Urban Forest Analytics carries out landscape evaluation that seeks to review the woody plants that exist on, or are planned for, a particular site. Our goal is to identify optimal strategies for conservation, management, enhancement and sustainability.
Site factors are critical to plant health and performance, though they are subtle and easily overlooked without professional training and experience. Some of the significant factors we examine:
- Soil moisture: very wet or very dry soils require careful attention
- Soil pH: low or high acidity alter nutrient availability
- Compaction: on urban sites, the soil has often been crushed during construction
- Hardiness zone: plant species have specific heat and cold tolerance ranges
- Rooting volume: this is a critical factor in urban tree health
- Nutrient levels: it is important to check that species will have what they need
We return to the client a detailed analysis of site factors that will facilitate all aspects of site planning and management, and we include recommendations for improvement.
Clients frequently ask us to review their trees and shrubs, looking for an overview for which they usually lack the time or training. We bring deep knowledge, experience and familiarity to our reviews of existing or planned woody plant materials, examining traits such as these:
- Serious pests
- Esthetic values
- Life expectancy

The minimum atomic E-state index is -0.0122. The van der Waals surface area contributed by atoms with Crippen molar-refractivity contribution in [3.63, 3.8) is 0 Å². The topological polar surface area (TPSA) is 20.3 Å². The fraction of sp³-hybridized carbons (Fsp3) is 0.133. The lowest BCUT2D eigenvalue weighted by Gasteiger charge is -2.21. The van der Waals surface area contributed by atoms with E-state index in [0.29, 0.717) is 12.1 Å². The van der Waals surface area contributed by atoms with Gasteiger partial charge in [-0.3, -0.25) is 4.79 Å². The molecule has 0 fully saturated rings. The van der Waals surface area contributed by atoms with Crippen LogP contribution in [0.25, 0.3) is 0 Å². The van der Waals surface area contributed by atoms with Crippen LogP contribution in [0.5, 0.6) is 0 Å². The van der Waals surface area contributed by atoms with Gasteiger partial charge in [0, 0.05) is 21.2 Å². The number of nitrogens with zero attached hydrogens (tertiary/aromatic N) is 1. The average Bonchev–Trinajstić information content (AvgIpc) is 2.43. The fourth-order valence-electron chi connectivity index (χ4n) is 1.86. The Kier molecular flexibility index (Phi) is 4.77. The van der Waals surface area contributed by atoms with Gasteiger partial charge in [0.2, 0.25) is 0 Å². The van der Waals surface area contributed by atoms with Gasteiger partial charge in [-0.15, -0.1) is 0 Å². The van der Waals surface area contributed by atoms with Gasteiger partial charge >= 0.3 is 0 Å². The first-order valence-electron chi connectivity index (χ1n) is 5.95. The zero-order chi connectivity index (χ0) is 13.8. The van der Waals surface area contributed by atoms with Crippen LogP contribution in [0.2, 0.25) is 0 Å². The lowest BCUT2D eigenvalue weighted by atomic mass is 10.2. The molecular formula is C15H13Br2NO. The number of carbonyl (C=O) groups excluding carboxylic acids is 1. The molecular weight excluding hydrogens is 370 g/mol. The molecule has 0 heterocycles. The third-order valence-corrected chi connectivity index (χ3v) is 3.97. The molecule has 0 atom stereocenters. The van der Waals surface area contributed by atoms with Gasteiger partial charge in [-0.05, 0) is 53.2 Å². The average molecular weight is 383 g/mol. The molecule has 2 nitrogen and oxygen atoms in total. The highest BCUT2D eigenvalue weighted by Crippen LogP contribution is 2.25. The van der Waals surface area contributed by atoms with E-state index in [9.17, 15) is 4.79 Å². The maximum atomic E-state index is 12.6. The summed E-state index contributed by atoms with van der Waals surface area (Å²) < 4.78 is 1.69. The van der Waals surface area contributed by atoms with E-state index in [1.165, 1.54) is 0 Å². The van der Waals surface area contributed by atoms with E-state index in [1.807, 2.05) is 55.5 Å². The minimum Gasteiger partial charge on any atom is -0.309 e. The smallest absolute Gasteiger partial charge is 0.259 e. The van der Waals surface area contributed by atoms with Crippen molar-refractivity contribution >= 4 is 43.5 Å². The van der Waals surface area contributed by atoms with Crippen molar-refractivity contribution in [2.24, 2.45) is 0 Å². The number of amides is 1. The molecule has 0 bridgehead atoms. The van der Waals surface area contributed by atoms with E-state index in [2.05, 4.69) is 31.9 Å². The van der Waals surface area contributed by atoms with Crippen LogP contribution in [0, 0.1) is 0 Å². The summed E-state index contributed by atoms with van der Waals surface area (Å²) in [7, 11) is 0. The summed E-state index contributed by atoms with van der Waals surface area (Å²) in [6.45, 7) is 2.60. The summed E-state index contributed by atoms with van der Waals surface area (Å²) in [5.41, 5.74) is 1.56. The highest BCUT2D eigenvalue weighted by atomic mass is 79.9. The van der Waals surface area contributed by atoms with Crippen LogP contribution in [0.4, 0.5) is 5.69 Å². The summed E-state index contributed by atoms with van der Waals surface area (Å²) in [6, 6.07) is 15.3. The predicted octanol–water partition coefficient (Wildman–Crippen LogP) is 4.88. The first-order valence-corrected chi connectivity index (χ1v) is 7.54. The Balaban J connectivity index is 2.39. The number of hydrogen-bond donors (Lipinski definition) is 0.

- Site match
- Use suitability
- Nuisance factors
- Maintenance concerns
These professional plant material reviews provide a solid foundation for planning, budgeting and policy decisions.
Our landscape reviews also look carefully at the ecological implications of the plant materials, believing that our local actions can not avoid engaging larger questions and concerns. We examine two important topics from this perspective:
- Native and naturalized
- Which native trees or shrubs are present?
- Have native plants been considered in planning?
- Are the native species suited to their urban site and use?
- Invasive species
- Are invasive species already present on the site?
- Are species being planned that could become invasive?
- What alternatives are available to deal with invasive species?
Native plants serve to link built landscapes with the local natural setting in terms of biology and esthetics, and we promote their careful use by our clients.
History is full of examples where species, both native and exotic, have been introduced and then become widespread in the surrounding natural setting, and it is important to be vigilant on the local scale.
Please contact us if these concerns are important to you.